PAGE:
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Thursday, August 03, 2017

His Majesty's Dragon by Naomi Novik

His Majesty's Dragon by Naomi Novik

Book Stats:  

Reading level: Adult
Genre: Fantasy, Historical Fiction
Paperback: 384 pages
Publisher: Del Rey
Release date: March 28, 2006

Series:  Temeraire, #1

Source: Library

Reviewed by: Kara

Order: Amazon | Book Depository

Aerial combat brings a thrilling new dimension to the Napoleonic Wars as valiant warriors rise to Britain’s defense by taking to the skies . . . not aboard aircraft but atop the mighty backs of fighting dragons.

When HMS Reliant captures a French frigate and seizes its precious cargo, an unhatched dragon egg, fate sweeps Capt. Will Laurence from his seafaring life into an uncertain future–and an unexpected kinship with a most extraordinary creature. Thrust into the rarified world of the Aerial Corps as master of the dragon Temeraire, he will face a crash course in the daring tactics of airborne battle. For as France’s own dragon-borne forces rally to breach British soil in Bonaparte’s boldest gambit, Laurence and Temeraire must soar into their own baptism of fire.

I've been recommended to read this book by a few sources as it's been on quite a few "Best of..." fantasy lists for series. I also read Uprooted by the author a few years ago and absolutely loved it. It obviously is somewhat of an older title, but I'm happy to have discovered it. I knew if this book was being compared as Jane Austen plus dragons, I had to read immediately! I am glad I did. I can't wait to read the second (and I'm just waiting for my hold to come in before starting it too).

While some readers might be expecting similarities to other novels about dragons, the closest I can see that bears resemblance is in Harry Potter as each region has a few different types of dragons that are native to the area. This is where the comparisons cease, however. Temeraire himself is a very unique dragon. Dragons are bonded to their handler at hatching, and if not harnessed by this handler, they have a risk to become feral. When Temeraire hatches, instead of allowing his handler to be chosen for him, he sort of chooses himself, walking right up to our hero Will Laurence and talking to him, thereby making it Laurence's immediate task to be his handler and harness him. Temeraire also has excellent speech and reasoning capabilities, popping out of the egg like some small professor-ish dragon, a Doogie Howser dragon. This is exceedingly rare, as most dragons known at that time either require lengthy effort to have such reasoning skills (learned with age) or simply are not capable of the quick thinking that Temeraire displays. Laurence and Temeraire's relationship is comparatively more like two gentleman smoking cigars around a fire discussing politics and mathematics and other logic games than a mentor/mentee or parent/child relationship even while the dragon is relatively young.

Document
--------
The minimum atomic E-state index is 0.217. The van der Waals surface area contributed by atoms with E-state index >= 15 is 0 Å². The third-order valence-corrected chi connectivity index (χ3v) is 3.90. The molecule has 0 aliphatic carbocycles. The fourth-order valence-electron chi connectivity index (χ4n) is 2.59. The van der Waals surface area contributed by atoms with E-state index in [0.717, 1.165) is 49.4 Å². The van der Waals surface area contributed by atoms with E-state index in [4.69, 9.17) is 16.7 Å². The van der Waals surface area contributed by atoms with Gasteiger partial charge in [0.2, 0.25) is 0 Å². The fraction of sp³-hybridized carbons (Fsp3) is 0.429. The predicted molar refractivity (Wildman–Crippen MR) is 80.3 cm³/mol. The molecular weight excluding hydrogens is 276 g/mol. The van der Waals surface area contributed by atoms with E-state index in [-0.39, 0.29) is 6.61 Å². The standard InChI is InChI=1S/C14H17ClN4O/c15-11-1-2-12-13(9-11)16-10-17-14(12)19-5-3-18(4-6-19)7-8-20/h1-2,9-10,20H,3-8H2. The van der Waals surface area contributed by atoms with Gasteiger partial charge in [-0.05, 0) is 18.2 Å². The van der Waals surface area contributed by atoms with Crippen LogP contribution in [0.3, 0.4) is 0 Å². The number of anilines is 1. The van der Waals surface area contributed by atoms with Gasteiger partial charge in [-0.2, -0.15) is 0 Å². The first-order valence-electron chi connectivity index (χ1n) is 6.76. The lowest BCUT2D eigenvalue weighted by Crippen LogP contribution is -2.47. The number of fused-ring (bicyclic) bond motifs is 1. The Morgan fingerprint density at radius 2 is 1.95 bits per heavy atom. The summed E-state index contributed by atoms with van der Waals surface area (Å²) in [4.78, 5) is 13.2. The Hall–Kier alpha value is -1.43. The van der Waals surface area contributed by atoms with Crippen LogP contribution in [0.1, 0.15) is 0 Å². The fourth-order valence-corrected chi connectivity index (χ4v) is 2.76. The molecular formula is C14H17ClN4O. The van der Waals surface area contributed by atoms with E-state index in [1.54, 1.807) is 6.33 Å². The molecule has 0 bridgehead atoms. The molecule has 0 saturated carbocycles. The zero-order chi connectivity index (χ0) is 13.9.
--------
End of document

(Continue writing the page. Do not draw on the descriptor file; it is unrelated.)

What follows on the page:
Another bit that bears some getting used to is the language in the book. It really does read more stiffly and with genteel decorum much like Austen's novels rather than include more contemporary language. Since it has this boundary, there are some slight crossovers in the world that have to be addressed from Austen's regency period to cover some modern ideas. For instance, Laurence has to explain about whores to Temeraire and dress down some young boys for their actions. There are also women avaitors flying dragons who wear men's clothing and for all manner of purpose are addressed as men rather than 'lady' or 'miss' so-and-so like they would have been in proper society. All in all, it's very entertaining, and I'm quite keen to read the next, Throne of Jade.

Kara is a teen librarian living in the southeastern US with her husband (who listens to books), young daughter (who sleeps with books), and dog (who tastes the books). She loves all sorts of books, but mostly YA, and will never catch up to all of the wonderful things to read.

2 People left their mark' :

  1. I adore this series! The relationship between Laurence and Temeraire continues to grow and develop through the books, each influencing the other. If you like audiobooks, Simon Vance narrates these, and he does a fantastic job.

    1. Thanks, Lark, for the tip! I'll be posting more about this series soon!